Unidad 1 Etapa 3 ¿Viste las noticias?
In ¿Viste las noticias? you learned to discuss ways to communicate, react to news, ask for and give information, and talk about things and people you already know. Being
well-informed is essential in today's world. The first newspaper in Spanish published in the United
States came out in the 1910s. Since then, Spanish-speaking media has grown to include radio, television, and the Internet.
Explore the links below to think about news coverage in Miami, and how knowing another language expands the ways in which you gather information. You might want to keep a notebook nearby to jot down ideas as you think about the following questions:
- How do you get your news? Do you read the paper, watch TV, or get news via the Internet? Do you learn about events through friends and family?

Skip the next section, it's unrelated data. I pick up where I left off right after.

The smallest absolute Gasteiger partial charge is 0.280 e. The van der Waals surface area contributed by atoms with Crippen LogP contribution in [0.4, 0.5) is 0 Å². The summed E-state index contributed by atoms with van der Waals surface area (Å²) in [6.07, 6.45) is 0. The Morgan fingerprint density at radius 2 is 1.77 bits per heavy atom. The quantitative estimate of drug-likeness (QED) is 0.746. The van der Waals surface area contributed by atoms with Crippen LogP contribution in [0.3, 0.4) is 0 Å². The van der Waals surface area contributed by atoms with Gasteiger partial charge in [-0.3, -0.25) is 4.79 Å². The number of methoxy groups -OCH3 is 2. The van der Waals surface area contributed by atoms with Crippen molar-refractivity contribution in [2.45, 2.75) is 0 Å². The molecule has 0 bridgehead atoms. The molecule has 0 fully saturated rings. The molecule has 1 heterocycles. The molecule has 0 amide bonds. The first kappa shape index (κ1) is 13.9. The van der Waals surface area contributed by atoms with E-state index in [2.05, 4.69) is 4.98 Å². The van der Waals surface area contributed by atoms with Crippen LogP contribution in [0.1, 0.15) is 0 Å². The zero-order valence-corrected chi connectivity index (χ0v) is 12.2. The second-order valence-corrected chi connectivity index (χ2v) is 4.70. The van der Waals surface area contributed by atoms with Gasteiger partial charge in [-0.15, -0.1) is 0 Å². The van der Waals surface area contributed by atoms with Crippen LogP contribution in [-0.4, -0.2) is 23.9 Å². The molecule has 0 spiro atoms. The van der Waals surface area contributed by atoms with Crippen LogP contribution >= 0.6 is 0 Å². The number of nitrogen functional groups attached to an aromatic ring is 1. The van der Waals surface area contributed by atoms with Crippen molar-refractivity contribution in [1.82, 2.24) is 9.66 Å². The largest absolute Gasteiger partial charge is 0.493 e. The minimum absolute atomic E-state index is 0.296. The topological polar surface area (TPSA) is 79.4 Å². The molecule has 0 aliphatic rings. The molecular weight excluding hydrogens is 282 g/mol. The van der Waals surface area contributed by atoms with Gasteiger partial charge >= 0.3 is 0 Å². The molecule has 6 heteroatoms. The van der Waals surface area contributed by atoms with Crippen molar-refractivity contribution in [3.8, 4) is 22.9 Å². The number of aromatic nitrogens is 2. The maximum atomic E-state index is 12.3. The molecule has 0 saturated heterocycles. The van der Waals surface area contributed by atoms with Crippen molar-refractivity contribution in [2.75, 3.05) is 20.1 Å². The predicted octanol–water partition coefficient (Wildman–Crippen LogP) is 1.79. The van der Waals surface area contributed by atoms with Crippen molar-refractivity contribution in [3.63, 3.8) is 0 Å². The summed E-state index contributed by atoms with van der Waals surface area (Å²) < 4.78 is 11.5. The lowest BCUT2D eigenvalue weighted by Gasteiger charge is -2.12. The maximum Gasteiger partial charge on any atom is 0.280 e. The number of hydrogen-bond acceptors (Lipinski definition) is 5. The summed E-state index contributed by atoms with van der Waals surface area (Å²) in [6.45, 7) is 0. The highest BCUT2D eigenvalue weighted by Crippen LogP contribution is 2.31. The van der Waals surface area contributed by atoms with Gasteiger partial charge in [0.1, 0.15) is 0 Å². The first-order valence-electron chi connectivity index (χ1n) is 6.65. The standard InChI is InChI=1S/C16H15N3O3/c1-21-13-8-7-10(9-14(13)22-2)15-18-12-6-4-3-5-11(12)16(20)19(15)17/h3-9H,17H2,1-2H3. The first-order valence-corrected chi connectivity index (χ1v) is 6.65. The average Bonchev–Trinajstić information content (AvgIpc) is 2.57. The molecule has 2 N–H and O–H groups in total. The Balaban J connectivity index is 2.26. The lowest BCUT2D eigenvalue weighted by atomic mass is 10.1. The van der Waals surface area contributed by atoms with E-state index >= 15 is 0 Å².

- Do you think knowing another language can expand the ways in which you view an event? How?
- Name three similarities and three differences you see between newspapers and magazines in Spanish and those in English in terms of content and style.
- Why do you think the media in Spanish cover events both in the United States and in Latin America?
- What do you think makes a good news broadcast or article?
Read the notes you have from your Exploración. In a group of three or four students, think about a newsworthy event in your school or community to report to the school communitystudents, teachers, and parents. Choose who will reenact the event, who will write a brief news script, and who will report it to the class. It might help to review together what you think makes a good news broadcast, and how you will appeal to your audience. Reenact and report your event to the class. You might look at the vocabulary in the En resumen section of this etapa or the online flashcards to facilitate your writing.